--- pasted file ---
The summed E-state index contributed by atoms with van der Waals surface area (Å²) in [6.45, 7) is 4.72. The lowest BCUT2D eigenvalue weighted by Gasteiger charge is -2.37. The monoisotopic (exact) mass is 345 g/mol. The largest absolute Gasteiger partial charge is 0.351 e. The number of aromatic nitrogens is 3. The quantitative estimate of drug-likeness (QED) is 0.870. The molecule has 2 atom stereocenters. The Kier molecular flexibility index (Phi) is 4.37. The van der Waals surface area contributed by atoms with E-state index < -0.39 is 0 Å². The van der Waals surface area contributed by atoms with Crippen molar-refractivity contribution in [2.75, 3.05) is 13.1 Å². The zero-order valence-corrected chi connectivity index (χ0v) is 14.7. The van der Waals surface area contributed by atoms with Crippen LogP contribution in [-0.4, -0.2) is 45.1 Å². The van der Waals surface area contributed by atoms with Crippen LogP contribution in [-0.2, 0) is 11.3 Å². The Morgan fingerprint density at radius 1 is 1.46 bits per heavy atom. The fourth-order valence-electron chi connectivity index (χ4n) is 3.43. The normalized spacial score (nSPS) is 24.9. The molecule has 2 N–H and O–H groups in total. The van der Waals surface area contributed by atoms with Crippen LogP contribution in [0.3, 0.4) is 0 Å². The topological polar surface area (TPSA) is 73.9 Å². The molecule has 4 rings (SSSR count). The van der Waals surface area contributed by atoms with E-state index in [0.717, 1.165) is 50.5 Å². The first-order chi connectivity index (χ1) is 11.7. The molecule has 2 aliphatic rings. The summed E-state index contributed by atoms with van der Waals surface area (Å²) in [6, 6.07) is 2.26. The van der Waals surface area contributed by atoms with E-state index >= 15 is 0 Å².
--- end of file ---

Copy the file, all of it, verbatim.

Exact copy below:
The summed E-state index contributed by atoms with van der Waals surface area (Å²) in [6.45, 7) is 4.72. The lowest BCUT2D eigenvalue weighted by Gasteiger charge is -2.37. The monoisotopic (exact) mass is 345 g/mol. The largest absolute Gasteiger partial charge is 0.351 e. The number of aromatic nitrogens is 3. The quantitative estimate of drug-likeness (QED) is 0.870. The molecule has 2 atom stereocenters. The Kier molecular flexibility index (Phi) is 4.37. The van der Waals surface area contributed by atoms with E-state index < -0.39 is 0 Å². The van der Waals surface area contributed by atoms with Crippen molar-refractivity contribution in [2.75, 3.05) is 13.1 Å². The zero-order valence-corrected chi connectivity index (χ0v) is 14.7. The van der Waals surface area contributed by atoms with Crippen LogP contribution in [-0.4, -0.2) is 45.1 Å². The van der Waals surface area contributed by atoms with Crippen LogP contribution in [-0.2, 0) is 11.3 Å². The Morgan fingerprint density at radius 1 is 1.46 bits per heavy atom. The fourth-order valence-electron chi connectivity index (χ4n) is 3.43. The normalized spacial score (nSPS) is 24.9. The molecule has 2 N–H and O–H groups in total. The van der Waals surface area contributed by atoms with Crippen LogP contribution in [0.3, 0.4) is 0 Å². The topological polar surface area (TPSA) is 73.9 Å². The molecule has 4 rings (SSSR count). The van der Waals surface area contributed by atoms with E-state index in [0.717, 1.165) is 50.5 Å². The first-order chi connectivity index (χ1) is 11.7. The molecule has 2 aliphatic rings. The summed E-state index contributed by atoms with van der Waals surface area (Å²) in [6, 6.07) is 2.26. The van der Waals surface area contributed by atoms with E-state index >= 15 is 0 Å².